Market analytics experts have written volumes on market mix modeling and other types of analyses designed to address the short-term contribution of advertising and promotion, which typically accounts for 20-40% of total sales. What about the other 60-80%, the base sales? Other than seasonal cycles and macroeconomic factors, what drives base volume sales? Companies often leave many questions about base sales unanswered.

Historically, marketers have invested in brand tracking studies to monitor changes in customer funnel metrics. However, in general, they have not been able to link brand tracking to sales.

Today, marketers have become much more interested in focusing on brand equity. They question whether they are tracking the correct metrics, how brand tracking metrics affect sales, and what they can do to make course corrections.

Those questions are especially relevant in the current challenging economic climate. In addition to working with smaller marketing budgets, marketers must spread their dollars among more activities as online and mobile marketing become mainstream tactics in the marketing mix.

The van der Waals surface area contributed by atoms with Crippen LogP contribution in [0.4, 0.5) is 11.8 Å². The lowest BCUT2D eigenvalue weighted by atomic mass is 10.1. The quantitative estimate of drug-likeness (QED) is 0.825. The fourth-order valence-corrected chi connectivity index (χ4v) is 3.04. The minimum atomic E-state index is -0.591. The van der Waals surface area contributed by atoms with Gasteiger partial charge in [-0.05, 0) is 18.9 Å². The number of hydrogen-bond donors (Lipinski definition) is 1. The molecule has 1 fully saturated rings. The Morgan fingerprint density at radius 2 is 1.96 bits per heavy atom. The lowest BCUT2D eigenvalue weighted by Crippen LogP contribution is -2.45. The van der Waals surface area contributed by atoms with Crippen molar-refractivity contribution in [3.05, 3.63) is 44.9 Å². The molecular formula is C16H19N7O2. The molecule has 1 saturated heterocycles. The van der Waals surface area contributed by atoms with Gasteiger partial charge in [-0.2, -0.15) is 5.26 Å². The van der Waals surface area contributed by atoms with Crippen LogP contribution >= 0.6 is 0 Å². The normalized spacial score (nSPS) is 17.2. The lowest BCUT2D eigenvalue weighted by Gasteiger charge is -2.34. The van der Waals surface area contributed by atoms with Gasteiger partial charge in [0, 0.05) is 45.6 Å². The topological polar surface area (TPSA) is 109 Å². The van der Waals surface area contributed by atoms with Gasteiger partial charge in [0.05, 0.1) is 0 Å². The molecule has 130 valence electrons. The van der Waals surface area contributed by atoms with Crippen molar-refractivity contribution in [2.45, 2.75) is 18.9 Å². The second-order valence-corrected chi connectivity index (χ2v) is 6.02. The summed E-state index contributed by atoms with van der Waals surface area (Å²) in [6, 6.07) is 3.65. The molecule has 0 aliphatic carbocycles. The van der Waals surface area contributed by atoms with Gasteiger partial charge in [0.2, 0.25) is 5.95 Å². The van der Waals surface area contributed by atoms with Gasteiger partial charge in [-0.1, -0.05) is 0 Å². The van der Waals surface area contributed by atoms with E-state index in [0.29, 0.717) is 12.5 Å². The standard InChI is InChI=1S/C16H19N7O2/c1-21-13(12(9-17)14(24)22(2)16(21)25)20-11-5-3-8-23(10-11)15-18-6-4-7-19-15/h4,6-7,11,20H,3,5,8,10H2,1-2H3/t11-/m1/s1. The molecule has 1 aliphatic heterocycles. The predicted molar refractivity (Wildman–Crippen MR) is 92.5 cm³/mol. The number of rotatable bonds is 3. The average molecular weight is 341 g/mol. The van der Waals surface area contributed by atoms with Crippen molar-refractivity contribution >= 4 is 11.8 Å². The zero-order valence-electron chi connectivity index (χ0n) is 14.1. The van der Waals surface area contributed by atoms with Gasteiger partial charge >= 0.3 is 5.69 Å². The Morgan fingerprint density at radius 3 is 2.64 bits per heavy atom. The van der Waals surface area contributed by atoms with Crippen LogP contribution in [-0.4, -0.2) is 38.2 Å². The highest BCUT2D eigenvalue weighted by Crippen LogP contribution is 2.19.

The benefits of such an analysis are multifold. Marketers come to understand the impact of changes in marketing investments and key messages/campaigns on brand equity measures, and alignment comes about between Marketing and Finance on the monetary value of movements in brand equity measures. Furthermore, the analysis quantifies the long-term return on investment (ROI) of advertising and enhances the insights and value gained from brand tracking and marketing mix programs.

An important component of understanding the effect that marketing has on base sales is the evaluation of a brand's current brand equity and marketing's affect on brand equity:


Equity drivers will provide incremental insights into the impact of changes in consumer attitudes on sales.

To analyze the factors driving base sales and the impact of brand on sales, work with a tested, proven framework to ensure the final analysis is comprehensive and accurate.

In brand tracking, manufacturers typically ask target consumers a large battery of customer-funnel and brand-imagery questions. Understanding the interplay among those questions sheds light on how consumers link key brand attributes to their willingness to consider, try, and stay loyal to a brand. For instance, a consumer's willingness to consider an automotive brand may go hand in hand with his perceptions of innovation, performance, and prestige. A factor analysis identifies the questions that trend together to combine those variables into a single concept for evaluation.

Once the key concepts are identified, marketers should run a model to determine whether any of them have a significant impact on base sales, and what percentage of base sales that impact represents.

Having isolated the key brand factors that influence base sales, marketers can next evaluate how those factors are affected by individual marketing tactics, and they can derive the indirect sales impact of those tactics.